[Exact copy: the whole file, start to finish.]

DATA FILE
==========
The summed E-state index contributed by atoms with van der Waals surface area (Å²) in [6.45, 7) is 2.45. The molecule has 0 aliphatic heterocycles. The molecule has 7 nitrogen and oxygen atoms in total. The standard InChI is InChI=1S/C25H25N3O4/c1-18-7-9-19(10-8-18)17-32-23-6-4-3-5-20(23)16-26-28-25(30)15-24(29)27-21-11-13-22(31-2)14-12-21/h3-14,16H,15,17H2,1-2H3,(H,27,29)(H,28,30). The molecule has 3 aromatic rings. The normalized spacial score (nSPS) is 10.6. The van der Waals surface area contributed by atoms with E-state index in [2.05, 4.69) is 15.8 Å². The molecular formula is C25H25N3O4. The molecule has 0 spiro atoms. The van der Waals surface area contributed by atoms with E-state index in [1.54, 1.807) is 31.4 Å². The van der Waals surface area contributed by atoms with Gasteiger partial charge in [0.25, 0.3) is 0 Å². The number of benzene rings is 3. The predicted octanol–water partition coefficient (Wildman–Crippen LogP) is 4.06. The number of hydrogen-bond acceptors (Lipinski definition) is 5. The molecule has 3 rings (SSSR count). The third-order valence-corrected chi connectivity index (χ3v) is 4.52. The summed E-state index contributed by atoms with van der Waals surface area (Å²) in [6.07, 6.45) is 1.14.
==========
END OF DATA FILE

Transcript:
The summed E-state index contributed by atoms with van der Waals surface area (Å²) in [6.45, 7) is 2.45. The molecule has 0 aliphatic heterocycles. The molecule has 7 nitrogen and oxygen atoms in total. The standard InChI is InChI=1S/C25H25N3O4/c1-18-7-9-19(10-8-18)17-32-23-6-4-3-5-20(23)16-26-28-25(30)15-24(29)27-21-11-13-22(31-2)14-12-21/h3-14,16H,15,17H2,1-2H3,(H,27,29)(H,28,30). The molecule has 3 aromatic rings. The normalized spacial score (nSPS) is 10.6. The van der Waals surface area contributed by atoms with E-state index in [2.05, 4.69) is 15.8 Å². The molecular formula is C25H25N3O4. The molecule has 0 spiro atoms. The van der Waals surface area contributed by atoms with E-state index in [1.54, 1.807) is 31.4 Å². The van der Waals surface area contributed by atoms with Gasteiger partial charge in [0.25, 0.3) is 0 Å². The number of benzene rings is 3. The predicted octanol–water partition coefficient (Wildman–Crippen LogP) is 4.06. The number of hydrogen-bond acceptors (Lipinski definition) is 5. The molecule has 3 rings (SSSR count). The third-order valence-corrected chi connectivity index (χ3v) is 4.52. The summed E-state index contributed by atoms with van der Waals surface area (Å²) in [6.07, 6.45) is 1.14.